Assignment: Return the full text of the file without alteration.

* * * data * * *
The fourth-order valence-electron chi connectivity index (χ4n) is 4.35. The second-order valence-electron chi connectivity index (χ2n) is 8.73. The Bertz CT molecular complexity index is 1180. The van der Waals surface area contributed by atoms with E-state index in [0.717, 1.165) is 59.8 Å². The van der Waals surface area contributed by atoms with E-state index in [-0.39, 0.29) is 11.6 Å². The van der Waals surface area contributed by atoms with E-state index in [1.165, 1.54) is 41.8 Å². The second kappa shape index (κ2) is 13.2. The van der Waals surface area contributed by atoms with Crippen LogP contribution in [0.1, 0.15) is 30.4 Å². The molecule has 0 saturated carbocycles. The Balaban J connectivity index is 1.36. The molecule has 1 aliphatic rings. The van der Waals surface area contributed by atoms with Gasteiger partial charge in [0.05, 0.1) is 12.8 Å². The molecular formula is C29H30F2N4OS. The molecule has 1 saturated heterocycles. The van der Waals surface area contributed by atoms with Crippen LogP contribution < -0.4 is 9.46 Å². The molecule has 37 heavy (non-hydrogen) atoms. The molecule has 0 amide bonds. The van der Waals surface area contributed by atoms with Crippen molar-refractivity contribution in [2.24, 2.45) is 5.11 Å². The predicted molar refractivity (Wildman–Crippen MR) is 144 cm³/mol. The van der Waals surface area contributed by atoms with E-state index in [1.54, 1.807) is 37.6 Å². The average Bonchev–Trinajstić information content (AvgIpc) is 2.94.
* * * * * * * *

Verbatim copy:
The fourth-order valence-electron chi connectivity index (χ4n) is 4.35. The second-order valence-electron chi connectivity index (χ2n) is 8.73. The Bertz CT molecular complexity index is 1180. The van der Waals surface area contributed by atoms with E-state index in [0.717, 1.165) is 59.8 Å². The van der Waals surface area contributed by atoms with E-state index in [-0.39, 0.29) is 11.6 Å². The van der Waals surface area contributed by atoms with E-state index in [1.165, 1.54) is 41.8 Å². The second kappa shape index (κ2) is 13.2. The van der Waals surface area contributed by atoms with Crippen LogP contribution in [0.1, 0.15) is 30.4 Å². The molecule has 0 saturated carbocycles. The Balaban J connectivity index is 1.36. The molecule has 1 aliphatic rings. The van der Waals surface area contributed by atoms with Gasteiger partial charge in [0.05, 0.1) is 12.8 Å². The molecular formula is C29H30F2N4OS. The molecule has 1 saturated heterocycles. The van der Waals surface area contributed by atoms with Crippen LogP contribution < -0.4 is 9.46 Å². The molecule has 37 heavy (non-hydrogen) atoms. The molecule has 0 amide bonds. The van der Waals surface area contributed by atoms with Crippen molar-refractivity contribution in [2.24, 2.45) is 5.11 Å². The predicted molar refractivity (Wildman–Crippen MR) is 144 cm³/mol. The van der Waals surface area contributed by atoms with E-state index in [1.54, 1.807) is 37.6 Å². The average Bonchev–Trinajstić information content (AvgIpc) is 2.94.